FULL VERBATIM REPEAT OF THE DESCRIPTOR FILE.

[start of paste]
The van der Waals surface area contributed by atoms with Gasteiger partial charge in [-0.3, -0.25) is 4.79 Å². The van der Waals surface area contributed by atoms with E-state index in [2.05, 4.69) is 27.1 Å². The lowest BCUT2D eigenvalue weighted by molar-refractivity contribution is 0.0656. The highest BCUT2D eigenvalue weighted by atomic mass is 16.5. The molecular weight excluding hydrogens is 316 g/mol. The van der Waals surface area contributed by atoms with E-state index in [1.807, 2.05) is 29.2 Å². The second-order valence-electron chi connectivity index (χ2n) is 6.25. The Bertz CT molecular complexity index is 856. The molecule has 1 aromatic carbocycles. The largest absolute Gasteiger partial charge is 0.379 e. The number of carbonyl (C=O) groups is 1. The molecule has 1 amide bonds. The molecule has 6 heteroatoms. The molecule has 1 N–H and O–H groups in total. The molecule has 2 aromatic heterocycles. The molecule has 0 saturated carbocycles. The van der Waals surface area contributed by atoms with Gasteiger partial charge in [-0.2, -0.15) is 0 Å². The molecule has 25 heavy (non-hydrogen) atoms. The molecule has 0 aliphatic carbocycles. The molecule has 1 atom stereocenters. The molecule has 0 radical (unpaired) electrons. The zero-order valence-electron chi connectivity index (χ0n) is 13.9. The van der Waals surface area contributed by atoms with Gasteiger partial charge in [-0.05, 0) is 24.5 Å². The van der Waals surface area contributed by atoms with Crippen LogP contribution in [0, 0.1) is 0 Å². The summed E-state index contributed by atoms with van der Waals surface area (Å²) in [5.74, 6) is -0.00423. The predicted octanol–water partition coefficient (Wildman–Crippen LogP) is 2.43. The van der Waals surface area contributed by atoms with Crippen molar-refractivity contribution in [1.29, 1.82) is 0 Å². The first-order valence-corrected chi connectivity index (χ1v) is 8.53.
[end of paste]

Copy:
The van der Waals surface area contributed by atoms with Gasteiger partial charge in [-0.3, -0.25) is 4.79 Å². The van der Waals surface area contributed by atoms with E-state index in [2.05, 4.69) is 27.1 Å². The lowest BCUT2D eigenvalue weighted by molar-refractivity contribution is 0.0656. The highest BCUT2D eigenvalue weighted by atomic mass is 16.5. The molecular weight excluding hydrogens is 316 g/mol. The van der Waals surface area contributed by atoms with E-state index in [1.807, 2.05) is 29.2 Å². The second-order valence-electron chi connectivity index (χ2n) is 6.25. The Bertz CT molecular complexity index is 856. The molecule has 1 aromatic carbocycles. The largest absolute Gasteiger partial charge is 0.379 e. The number of carbonyl (C=O) groups is 1. The molecule has 1 amide bonds. The molecule has 6 heteroatoms. The molecule has 1 N–H and O–H groups in total. The molecule has 2 aromatic heterocycles. The molecule has 0 saturated carbocycles. The van der Waals surface area contributed by atoms with Gasteiger partial charge in [-0.2, -0.15) is 0 Å². The molecule has 25 heavy (non-hydrogen) atoms. The molecule has 0 aliphatic carbocycles. The molecule has 1 atom stereocenters. The molecule has 0 radical (unpaired) electrons. The zero-order valence-electron chi connectivity index (χ0n) is 13.9. The van der Waals surface area contributed by atoms with Gasteiger partial charge in [-0.05, 0) is 24.5 Å². The van der Waals surface area contributed by atoms with Crippen LogP contribution in [0, 0.1) is 0 Å². The summed E-state index contributed by atoms with van der Waals surface area (Å²) in [5.74, 6) is -0.00423. The predicted octanol–water partition coefficient (Wildman–Crippen LogP) is 2.43. The van der Waals surface area contributed by atoms with Crippen molar-refractivity contribution in [1.29, 1.82) is 0 Å². The first-order valence-corrected chi connectivity index (χ1v) is 8.53.